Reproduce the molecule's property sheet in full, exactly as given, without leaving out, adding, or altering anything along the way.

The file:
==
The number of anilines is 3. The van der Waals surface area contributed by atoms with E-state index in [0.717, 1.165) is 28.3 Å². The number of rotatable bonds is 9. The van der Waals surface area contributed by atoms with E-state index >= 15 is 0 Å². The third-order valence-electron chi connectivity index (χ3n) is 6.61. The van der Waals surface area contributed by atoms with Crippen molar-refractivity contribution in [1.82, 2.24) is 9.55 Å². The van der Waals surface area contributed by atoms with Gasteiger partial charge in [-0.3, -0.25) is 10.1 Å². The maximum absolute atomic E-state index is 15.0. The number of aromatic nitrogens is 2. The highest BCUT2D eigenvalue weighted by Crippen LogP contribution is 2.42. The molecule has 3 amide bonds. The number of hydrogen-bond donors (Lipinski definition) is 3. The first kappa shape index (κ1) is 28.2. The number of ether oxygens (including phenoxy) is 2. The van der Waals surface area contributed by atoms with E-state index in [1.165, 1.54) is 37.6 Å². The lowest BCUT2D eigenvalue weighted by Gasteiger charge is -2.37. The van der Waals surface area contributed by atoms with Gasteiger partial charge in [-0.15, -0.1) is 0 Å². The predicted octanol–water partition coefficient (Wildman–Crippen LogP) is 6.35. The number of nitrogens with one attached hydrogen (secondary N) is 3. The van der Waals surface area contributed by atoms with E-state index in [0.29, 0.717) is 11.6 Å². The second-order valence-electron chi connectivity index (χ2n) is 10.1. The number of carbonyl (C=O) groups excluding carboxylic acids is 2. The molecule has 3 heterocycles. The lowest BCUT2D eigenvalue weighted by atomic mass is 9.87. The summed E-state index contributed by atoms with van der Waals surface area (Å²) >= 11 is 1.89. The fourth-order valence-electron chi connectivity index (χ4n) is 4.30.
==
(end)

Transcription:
The number of anilines is 3. The van der Waals surface area contributed by atoms with E-state index in [0.717, 1.165) is 28.3 Å². The number of rotatable bonds is 9. The van der Waals surface area contributed by atoms with E-state index >= 15 is 0 Å². The third-order valence-electron chi connectivity index (χ3n) is 6.61. The van der Waals surface area contributed by atoms with Crippen molar-refractivity contribution in [1.82, 2.24) is 9.55 Å². The van der Waals surface area contributed by atoms with Gasteiger partial charge in [-0.3, -0.25) is 10.1 Å². The maximum absolute atomic E-state index is 15.0. The number of aromatic nitrogens is 2. The highest BCUT2D eigenvalue weighted by Crippen LogP contribution is 2.42. The molecule has 3 amide bonds. The number of hydrogen-bond donors (Lipinski definition) is 3. The first kappa shape index (κ1) is 28.2. The number of ether oxygens (including phenoxy) is 2. The van der Waals surface area contributed by atoms with E-state index in [1.165, 1.54) is 37.6 Å². The lowest BCUT2D eigenvalue weighted by Gasteiger charge is -2.37. The van der Waals surface area contributed by atoms with Gasteiger partial charge in [-0.15, -0.1) is 0 Å². The predicted octanol–water partition coefficient (Wildman–Crippen LogP) is 6.35. The number of nitrogens with one attached hydrogen (secondary N) is 3. The van der Waals surface area contributed by atoms with E-state index in [0.29, 0.717) is 11.6 Å². The second-order valence-electron chi connectivity index (χ2n) is 10.1. The number of carbonyl (C=O) groups excluding carboxylic acids is 2. The molecule has 3 heterocycles. The lowest BCUT2D eigenvalue weighted by atomic mass is 9.87. The summed E-state index contributed by atoms with van der Waals surface area (Å²) >= 11 is 1.89. The fourth-order valence-electron chi connectivity index (χ4n) is 4.30.